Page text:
There was an awful story in the news yesterday: a county employee in Los Angeles died at her desk, in her cubicle, and was not found until the next day by a security guard. The police think she may have been dead for as long as a full day before her body was found.
The story sounds like the over-the-top plot of an Office Space knock off, but unfortunately it is true. Think for a moment about what that story means. For hours, apparently, no one passed by the worker’s cubicle and noticed her condition. No one stopped by to visit or interact or checked to see why she wasn’t showing up for a meeting or returning phone calls. When everyone left for the night and turned out the light, no one saw that she still was there, slumped over her desk. For anyone who works in a large office environment, it is the ultimate nightmare.
What does it say about the solitary and empty nature of cubicle work in a modern office if a worker can die at their desk without someone — anyone! — noticing for a full day? In view of this kind of story, can anyone really wonder why so many people find their cubicle existence a cold, separate, unsatisfying, soul-deadening experience?
Yesterday our computer system at work was painfully slow — so slow, in fact, that everything I tried to do was greeted by the dreaded spinning circle. If you work on a network, you’ve probably experienced it at some point. You’ve tried to save a document or move from email to Word when, instead of instantaneous responsiveness to your keystroke or mouse click, you see the circle with the light moving around the edge.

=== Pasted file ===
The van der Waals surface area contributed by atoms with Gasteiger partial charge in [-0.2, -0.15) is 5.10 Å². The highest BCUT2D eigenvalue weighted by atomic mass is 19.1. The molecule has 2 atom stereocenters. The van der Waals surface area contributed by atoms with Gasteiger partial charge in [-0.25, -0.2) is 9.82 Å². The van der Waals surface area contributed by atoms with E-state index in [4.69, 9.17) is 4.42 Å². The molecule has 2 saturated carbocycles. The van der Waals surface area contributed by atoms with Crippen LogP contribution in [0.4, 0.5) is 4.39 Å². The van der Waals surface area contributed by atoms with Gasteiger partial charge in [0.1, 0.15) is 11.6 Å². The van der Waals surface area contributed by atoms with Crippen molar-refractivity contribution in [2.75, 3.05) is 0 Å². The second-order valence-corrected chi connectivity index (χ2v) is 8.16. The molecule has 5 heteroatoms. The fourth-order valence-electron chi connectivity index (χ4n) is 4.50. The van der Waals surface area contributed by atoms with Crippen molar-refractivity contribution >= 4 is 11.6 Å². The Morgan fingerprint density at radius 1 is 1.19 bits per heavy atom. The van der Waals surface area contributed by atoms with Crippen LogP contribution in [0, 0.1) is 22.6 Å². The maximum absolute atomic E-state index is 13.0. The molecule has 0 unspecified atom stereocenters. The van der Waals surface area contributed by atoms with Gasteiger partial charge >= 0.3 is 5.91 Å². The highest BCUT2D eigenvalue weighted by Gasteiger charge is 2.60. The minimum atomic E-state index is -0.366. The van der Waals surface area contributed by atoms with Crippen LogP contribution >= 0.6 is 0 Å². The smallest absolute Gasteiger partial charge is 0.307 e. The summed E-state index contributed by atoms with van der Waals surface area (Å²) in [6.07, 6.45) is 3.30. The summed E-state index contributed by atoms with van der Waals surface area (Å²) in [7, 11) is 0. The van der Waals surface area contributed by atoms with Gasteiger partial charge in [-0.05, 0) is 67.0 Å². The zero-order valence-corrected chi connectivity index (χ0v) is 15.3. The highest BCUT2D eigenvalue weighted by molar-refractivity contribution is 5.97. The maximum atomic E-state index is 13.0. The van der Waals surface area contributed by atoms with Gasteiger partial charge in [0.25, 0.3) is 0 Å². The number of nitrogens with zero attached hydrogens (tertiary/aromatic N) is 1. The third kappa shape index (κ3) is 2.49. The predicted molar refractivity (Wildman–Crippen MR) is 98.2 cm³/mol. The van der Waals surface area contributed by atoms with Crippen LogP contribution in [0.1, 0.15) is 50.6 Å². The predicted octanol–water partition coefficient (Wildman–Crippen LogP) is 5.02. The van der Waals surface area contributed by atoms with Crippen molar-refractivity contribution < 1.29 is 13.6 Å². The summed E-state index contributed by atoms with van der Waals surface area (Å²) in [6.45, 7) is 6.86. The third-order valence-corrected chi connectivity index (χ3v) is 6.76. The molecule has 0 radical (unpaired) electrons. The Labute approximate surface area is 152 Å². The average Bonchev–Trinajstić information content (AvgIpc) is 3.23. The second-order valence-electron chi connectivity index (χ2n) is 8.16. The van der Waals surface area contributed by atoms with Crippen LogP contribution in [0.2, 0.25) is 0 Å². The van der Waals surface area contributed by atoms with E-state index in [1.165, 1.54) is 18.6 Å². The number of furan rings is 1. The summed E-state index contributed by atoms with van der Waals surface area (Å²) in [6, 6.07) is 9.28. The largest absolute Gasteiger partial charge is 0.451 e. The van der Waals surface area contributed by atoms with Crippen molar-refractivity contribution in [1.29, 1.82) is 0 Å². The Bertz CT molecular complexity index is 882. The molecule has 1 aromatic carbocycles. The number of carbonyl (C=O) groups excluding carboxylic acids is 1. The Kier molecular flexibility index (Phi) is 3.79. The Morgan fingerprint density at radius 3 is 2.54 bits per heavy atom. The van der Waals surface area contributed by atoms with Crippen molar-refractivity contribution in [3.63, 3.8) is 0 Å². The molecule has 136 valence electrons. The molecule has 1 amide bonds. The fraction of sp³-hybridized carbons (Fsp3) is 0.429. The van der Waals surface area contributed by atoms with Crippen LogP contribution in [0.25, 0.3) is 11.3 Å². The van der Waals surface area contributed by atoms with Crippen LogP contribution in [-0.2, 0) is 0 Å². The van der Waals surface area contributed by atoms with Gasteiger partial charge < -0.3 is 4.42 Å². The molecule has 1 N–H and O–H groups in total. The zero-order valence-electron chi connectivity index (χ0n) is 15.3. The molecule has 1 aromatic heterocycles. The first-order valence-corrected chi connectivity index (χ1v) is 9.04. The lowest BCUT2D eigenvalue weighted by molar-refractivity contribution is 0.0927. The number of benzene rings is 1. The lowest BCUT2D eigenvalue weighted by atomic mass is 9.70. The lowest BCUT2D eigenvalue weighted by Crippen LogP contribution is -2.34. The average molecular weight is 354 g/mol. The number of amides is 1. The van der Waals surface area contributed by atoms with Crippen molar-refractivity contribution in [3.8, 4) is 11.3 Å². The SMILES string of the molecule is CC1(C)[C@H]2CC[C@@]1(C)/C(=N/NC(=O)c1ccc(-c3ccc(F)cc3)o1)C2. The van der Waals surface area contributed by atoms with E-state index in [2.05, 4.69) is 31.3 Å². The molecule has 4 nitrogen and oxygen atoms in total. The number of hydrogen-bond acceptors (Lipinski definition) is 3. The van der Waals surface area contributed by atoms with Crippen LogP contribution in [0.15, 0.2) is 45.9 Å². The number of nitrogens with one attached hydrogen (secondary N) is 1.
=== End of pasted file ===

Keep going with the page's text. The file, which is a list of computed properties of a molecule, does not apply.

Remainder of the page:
The circle is supposed to reassure you that the system is diligently working on the command you have sent. Instead, it immediately plunges every white collar worker into the blackest pits of despair, because you know that you are likely well and truly screwed. You realize that the spinning circle means you have probably lost what you were working on. And then, after a few seconds, the circle simply serves as a colossal unending annoyance. You can’t help but repeatedly pound the return key with increasing force in hopes of somehow getting the damn circle off the screen before it causes you to become cross-eyed.
On our system at work, the circle replaced the tumbling hour glass as the “looks like there’s a problem” icon. As between the two, I prefer the tumbling hourglass, but in reality neither the circle nor the hourglass adequately communicates the awful import of a frozen computer. Why not a depiction of vultures alighting on their perch, or a laughing, taunting death’s head instead?